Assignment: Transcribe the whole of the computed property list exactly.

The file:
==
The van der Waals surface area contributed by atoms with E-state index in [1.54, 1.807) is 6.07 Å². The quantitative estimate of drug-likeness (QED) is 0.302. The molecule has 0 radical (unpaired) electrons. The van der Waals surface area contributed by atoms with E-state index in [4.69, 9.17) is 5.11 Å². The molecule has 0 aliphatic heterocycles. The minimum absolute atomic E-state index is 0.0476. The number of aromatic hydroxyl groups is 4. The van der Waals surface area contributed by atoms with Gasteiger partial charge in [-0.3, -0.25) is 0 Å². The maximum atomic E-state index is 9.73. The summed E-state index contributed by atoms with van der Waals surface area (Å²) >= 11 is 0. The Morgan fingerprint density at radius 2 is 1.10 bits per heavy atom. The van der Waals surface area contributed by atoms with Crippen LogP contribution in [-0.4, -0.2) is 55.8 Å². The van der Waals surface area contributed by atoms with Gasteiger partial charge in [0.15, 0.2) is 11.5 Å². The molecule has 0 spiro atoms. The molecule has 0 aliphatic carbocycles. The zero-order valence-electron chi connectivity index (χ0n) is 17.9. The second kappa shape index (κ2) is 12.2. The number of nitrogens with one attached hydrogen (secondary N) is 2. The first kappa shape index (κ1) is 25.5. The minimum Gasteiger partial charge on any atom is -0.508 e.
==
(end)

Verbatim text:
The van der Waals surface area contributed by atoms with E-state index in [1.54, 1.807) is 6.07 Å². The quantitative estimate of drug-likeness (QED) is 0.302. The molecule has 0 radical (unpaired) electrons. The van der Waals surface area contributed by atoms with E-state index in [4.69, 9.17) is 5.11 Å². The molecule has 0 aliphatic heterocycles. The minimum absolute atomic E-state index is 0.0476. The number of aromatic hydroxyl groups is 4. The van der Waals surface area contributed by atoms with Gasteiger partial charge in [-0.3, -0.25) is 0 Å². The maximum atomic E-state index is 9.73. The summed E-state index contributed by atoms with van der Waals surface area (Å²) >= 11 is 0. The Morgan fingerprint density at radius 2 is 1.10 bits per heavy atom. The van der Waals surface area contributed by atoms with Crippen LogP contribution in [-0.4, -0.2) is 55.8 Å². The van der Waals surface area contributed by atoms with Gasteiger partial charge in [0.15, 0.2) is 11.5 Å². The molecule has 0 spiro atoms. The molecule has 0 aliphatic carbocycles. The zero-order valence-electron chi connectivity index (χ0n) is 17.9. The second kappa shape index (κ2) is 12.2. The number of nitrogens with one attached hydrogen (secondary N) is 2. The first kappa shape index (κ1) is 25.5. The minimum Gasteiger partial charge on any atom is -0.508 e.